1920's Humble Tamale Pie
That should say 1 cup of cornmeal.
"Julie Bove" wrote in message
Just got finished reading a great book called Fashionable Food. It is
seven decades of food fads (mainly USA food) up until the 1990's. It has
lots of recipes and pictures of how kitchens were over the years. This
sort of thing is right up my alley! Keep in mind that the recipes listed
were fads. And it did say that most of the recipes were really pretty
inedible but the end result could be pretty such as the composed salads
made to resemble flowers dotted with tinted cream cheese. And here I
found the 1920's Humble Tamale Pie recipe. Yes, there is an American
savory pie but... Why it is called a pie is beyond me because I think
it's more of a casserole than pie although it does have layers.
I have made tamale pies over the years using a cornbread top crust. They
were okay but did not taste like a tamale. And neither did this. This
actually didn't taste very good to me at all. More like creamed corn gone
bad. Didn't have the texture of creamed corn mind you. Just oddly enough
the taste. And I like creamed corn but something just wasn't right with
And I did make a few mistakes. One being that I apparently can not judge
what half is. Put too much mush on the bottom and not enough on top.
Didn't seem to matter once it was slopped on the plate. Two being that I
didn't measure my tomatoes and may have put too many in. I used two 14.5
oz cans. Probably should have gone with 1.5 cans or better still some
other form of tomato product because this wasn't so great in there. Then
I put in too much chili powder which my husband probably liked because
there is no amount of heat that is too much for him. It was just a wee
bit more than I liked but not so much that it left me screaming. I wound
up tossing that bottle of chili powder. It was a cheap brand and all
clumped. And not much left in it so I just tossed it. I have more and
better stuff. Oh and I used Bob's Red Mill corn meal. I had never tried
it before and it seemed a bit coarser than I am used to. Perhaps should
have used Alber's instead?
The end result? Extremely filling! I only ate perhaps 12 bites of the
stuff and it sat in my stomach like lead. Served with plain pinto beans
on the side and some canned Spanish rice. Yeah the rice wasn't too good
either but it was cheap at Big Lots and I figured from the aroma that this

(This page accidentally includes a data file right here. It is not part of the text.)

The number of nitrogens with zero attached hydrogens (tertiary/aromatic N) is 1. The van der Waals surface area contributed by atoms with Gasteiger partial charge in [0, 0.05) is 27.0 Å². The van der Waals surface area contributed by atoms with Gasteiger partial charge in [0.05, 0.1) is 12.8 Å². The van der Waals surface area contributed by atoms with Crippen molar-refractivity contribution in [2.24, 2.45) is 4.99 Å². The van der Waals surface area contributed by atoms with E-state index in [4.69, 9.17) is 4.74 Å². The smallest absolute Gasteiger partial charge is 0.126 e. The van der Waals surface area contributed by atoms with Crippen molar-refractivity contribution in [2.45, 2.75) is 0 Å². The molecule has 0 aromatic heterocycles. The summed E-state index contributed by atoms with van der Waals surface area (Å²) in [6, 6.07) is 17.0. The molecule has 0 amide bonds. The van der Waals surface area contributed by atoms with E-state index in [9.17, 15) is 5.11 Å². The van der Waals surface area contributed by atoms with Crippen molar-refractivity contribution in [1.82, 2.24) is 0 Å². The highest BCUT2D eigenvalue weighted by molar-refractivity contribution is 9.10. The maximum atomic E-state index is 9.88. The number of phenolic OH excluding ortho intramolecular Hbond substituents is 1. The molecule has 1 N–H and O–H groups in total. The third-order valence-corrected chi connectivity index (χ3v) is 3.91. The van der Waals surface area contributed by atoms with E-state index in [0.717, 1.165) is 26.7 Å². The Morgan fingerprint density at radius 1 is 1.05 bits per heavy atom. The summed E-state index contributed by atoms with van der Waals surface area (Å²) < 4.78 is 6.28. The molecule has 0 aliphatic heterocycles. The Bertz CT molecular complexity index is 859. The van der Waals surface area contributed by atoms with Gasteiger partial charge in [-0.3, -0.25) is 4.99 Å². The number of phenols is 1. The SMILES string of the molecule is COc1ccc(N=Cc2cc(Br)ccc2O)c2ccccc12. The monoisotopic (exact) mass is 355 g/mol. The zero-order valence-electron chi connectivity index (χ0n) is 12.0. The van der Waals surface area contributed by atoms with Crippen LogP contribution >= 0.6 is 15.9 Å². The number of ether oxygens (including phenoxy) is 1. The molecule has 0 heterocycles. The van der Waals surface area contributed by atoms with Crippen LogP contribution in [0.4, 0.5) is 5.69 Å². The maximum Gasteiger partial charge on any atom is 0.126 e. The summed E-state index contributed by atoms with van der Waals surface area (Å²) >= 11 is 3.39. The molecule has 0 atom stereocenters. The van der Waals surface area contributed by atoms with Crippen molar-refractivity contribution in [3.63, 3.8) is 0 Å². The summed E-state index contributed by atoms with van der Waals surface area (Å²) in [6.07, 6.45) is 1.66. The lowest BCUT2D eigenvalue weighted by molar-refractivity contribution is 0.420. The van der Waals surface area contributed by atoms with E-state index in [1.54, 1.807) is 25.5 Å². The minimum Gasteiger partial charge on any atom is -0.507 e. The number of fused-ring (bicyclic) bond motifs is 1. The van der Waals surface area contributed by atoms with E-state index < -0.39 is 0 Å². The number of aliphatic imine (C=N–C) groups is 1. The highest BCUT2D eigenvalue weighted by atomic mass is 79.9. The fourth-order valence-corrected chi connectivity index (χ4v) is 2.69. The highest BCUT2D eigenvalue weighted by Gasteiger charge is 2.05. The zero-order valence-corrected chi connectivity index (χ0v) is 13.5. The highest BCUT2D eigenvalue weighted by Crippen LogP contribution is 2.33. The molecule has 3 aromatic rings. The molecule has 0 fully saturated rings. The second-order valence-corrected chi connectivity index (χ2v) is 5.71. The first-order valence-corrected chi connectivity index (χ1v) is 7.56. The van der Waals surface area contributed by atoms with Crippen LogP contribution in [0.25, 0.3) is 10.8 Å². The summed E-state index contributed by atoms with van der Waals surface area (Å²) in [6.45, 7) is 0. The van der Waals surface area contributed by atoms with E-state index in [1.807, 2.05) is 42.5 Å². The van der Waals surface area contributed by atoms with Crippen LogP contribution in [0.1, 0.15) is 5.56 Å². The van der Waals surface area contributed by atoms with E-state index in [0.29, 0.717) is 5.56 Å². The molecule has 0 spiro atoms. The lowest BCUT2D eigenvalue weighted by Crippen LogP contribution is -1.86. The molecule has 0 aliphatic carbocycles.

thing gave off while baking that I would be needing something additional.
At least the beans were good! Heh! But as I described this to my mom,
she said it sounded just like a dish that her mom made when she was a kid.
It is very economical and my mom came from a big family so I can see how
this would fit the bill there. Here is the recipe if you are so inclined.
3 cups water
1 teaspoon salt
1 Tablespoon butter or mild vegetable oil
1 pound ground beef
1 large onion, finely chopped
2 cups canned tomatoes, drained and chopped
2 teaspoons chili powder or to taste
Salt and pepper
Preheat oven to 350 degrees. Stir 1 cup of the water and the salt into
the cornmeal in a large saucepan. Bring remaining 2 cups water to a boil
and stir into the cornmeal mixture. Cook over low heat, stirring
constantly, until thick. Line a buttered 9 inch square baking dish (I
used my big blue cornflower Pyrex) with half of the mush.
Melt butter in skillet. Fry beef and onion until meat is lightly browned
and onion is soft. Drain excess fat. Add tomatoes and seasonings and
cook for a few minutes. Note that I had to cook for more than a few.
Even though my tomatoes did not appear to have much juice, it sure did
come out of them as they cooked. I did buy pre-chopped so perhaps the
whole would have been better and I would chop them. That is most likely
what they had in those days. Taste and correct the seasoning. Pour meat
mixture over the mush and top with the rest of the mush. Bake until
browned, 35 to 40 minutes. Mine actually took a bit less but most likely
because I didn't have enough mush on the top. And it gave off a lot of
liquid despite being cooked down after the tomatoes were added for close
to 20 min.
I doubt that I will make this again. But if I do, I will likely add some
chilies or something to amp up the flavor. Perhaps add them to the mush.
And use another form of tomato product like sauce or salsa. Heck, I might
even forgo the mush and just use creamed corn. But then it will be even
less tamale-like and in no way will be a pie but... It might taste
better. I have used creamed corn in my enchilada casserole because it
gives a bit of a creamy texture that otherwise would be missing due to my
not being able to have cheese.